Legal Scholar and Religious Freedom Advocate Fan Yafeng Harassed, Kept Under Surveillance
On November 24, 2010, public security officers in Beijing took legal scholar and religious freedom advocate Fan Yafeng, along with his wife and three-year-old son, into custody from his home for questioning for approximately four-and-a-half hours, according to a November 26 South China Morning Post report (subscription required). A document from the Haidian District Public Security Bureau, Beijing municipality (reprinted in a November 24 ChinaAid (CAA) report) states that authorities took Fan into custody for "engaging in activities in the name of a social organization." Fan is the leader of a house church, and according to reports from ChinaAid (2 November 10, 8 November 10), this incident was the sixth time that public security authorities had him in custody since early October, in some cases interrupting house church gatherings led by Fan in his home. In at least some of these instances, public security officers cited "making noise" as the reason for interrupting the gatherings, according to reports from Radio Free Asia (31 October 10, 18 November 10) and the November 2 CAA report. However, despite citing "noise" disturbances, authorities took other measures that targeted more than just "noise." According to the November 2 CAA report, they confiscated copies of a magazine published by the Holy Mountain Institute, a non-governmental organization of which Fan is the director.
A November 10 South China Morning Post (SCMP) report (subscription required) notes that pressure on Fan―who is a signatory of Charter 08―may have increased as a result of a broader crackdown on supporters of Liu Xiaobo after he was awarded the 2010 Nobel Peace Prize. In addition, an October 20 RFA report quotes Fan's wife as saying that the recent harassment of Fan may be linked to the Third Lausanne Congress on World Evangelization (Lausanne Congress), an international conference on Protestant evangelization held in Cape Town, South Africa from October 16-25, 2010. The recent harassment of Fan began on October 12―four days after the Nobel Peace Prize announcement and four days before the start of the Lausanne Congress―when a public security officer from the Shuangyushu police station, Haidian district, Beijing municipality and a member of that station's Communist Party political committee visited Fan at his home, according to an October 12 RFA report. They pressured Fan to cancel an interview that he had scheduled with National Public Radio, but he refused. Later that day, a public security officer used force to take Fan into custody. Public security officers now stand continuous watch outside of Fan's home, according to the SCMP report. For more information about freedom of religion in China and conditions for Protestants in China, see Section II―Freedom of Religion in the CECC 2010 Annual Report (p. 99-100, 108-111).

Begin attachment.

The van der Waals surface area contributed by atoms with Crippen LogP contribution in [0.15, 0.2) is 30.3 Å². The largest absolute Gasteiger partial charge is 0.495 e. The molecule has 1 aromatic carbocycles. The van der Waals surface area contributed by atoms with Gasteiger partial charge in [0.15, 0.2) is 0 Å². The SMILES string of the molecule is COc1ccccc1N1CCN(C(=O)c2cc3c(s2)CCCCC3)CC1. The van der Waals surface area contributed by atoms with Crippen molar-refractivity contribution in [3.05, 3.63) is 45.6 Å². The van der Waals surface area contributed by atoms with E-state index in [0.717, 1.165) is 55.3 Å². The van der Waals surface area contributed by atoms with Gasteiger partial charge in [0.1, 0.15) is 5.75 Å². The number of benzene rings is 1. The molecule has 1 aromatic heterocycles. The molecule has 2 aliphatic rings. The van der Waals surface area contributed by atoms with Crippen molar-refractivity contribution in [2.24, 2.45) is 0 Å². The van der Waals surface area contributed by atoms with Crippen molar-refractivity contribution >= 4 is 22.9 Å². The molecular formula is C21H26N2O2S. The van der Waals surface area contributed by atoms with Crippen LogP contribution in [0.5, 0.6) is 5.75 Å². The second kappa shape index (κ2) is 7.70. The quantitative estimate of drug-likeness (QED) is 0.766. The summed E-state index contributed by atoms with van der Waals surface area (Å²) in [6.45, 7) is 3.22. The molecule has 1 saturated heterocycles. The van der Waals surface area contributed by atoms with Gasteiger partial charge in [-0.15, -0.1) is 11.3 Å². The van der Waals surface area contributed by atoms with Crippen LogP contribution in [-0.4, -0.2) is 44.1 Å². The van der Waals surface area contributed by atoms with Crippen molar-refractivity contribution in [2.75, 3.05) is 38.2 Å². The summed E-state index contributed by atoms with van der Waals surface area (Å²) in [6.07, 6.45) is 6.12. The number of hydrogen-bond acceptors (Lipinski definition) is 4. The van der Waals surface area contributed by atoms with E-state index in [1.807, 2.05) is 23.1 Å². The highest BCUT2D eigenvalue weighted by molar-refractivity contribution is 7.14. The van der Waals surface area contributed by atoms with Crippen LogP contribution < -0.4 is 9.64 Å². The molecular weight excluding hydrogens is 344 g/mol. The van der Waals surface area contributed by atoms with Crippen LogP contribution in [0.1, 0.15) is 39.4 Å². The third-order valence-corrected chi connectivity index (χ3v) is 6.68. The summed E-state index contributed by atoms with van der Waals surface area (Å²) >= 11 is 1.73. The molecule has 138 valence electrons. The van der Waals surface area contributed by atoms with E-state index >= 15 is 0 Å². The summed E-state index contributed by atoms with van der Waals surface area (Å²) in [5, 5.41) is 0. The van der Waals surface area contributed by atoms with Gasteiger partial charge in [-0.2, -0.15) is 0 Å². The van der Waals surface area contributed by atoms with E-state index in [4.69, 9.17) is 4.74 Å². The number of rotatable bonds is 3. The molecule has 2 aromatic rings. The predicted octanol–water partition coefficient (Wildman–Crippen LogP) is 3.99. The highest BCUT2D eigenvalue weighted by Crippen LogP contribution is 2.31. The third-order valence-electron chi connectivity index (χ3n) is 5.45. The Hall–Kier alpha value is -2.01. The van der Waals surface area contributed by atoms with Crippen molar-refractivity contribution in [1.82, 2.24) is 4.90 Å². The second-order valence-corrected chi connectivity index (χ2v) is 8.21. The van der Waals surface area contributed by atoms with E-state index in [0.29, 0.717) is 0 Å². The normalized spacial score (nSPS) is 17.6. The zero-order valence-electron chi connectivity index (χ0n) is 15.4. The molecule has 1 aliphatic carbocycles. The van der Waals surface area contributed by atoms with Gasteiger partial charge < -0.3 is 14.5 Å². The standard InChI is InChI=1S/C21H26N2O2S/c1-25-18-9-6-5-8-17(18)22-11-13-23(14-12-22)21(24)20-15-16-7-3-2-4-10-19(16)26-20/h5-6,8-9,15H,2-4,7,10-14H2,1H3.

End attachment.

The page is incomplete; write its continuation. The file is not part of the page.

For more information about the Chinese government's recent efforts to prevent members of unregistered Protestant communities from attending the Lausanne Congress, see a related CECC analysis.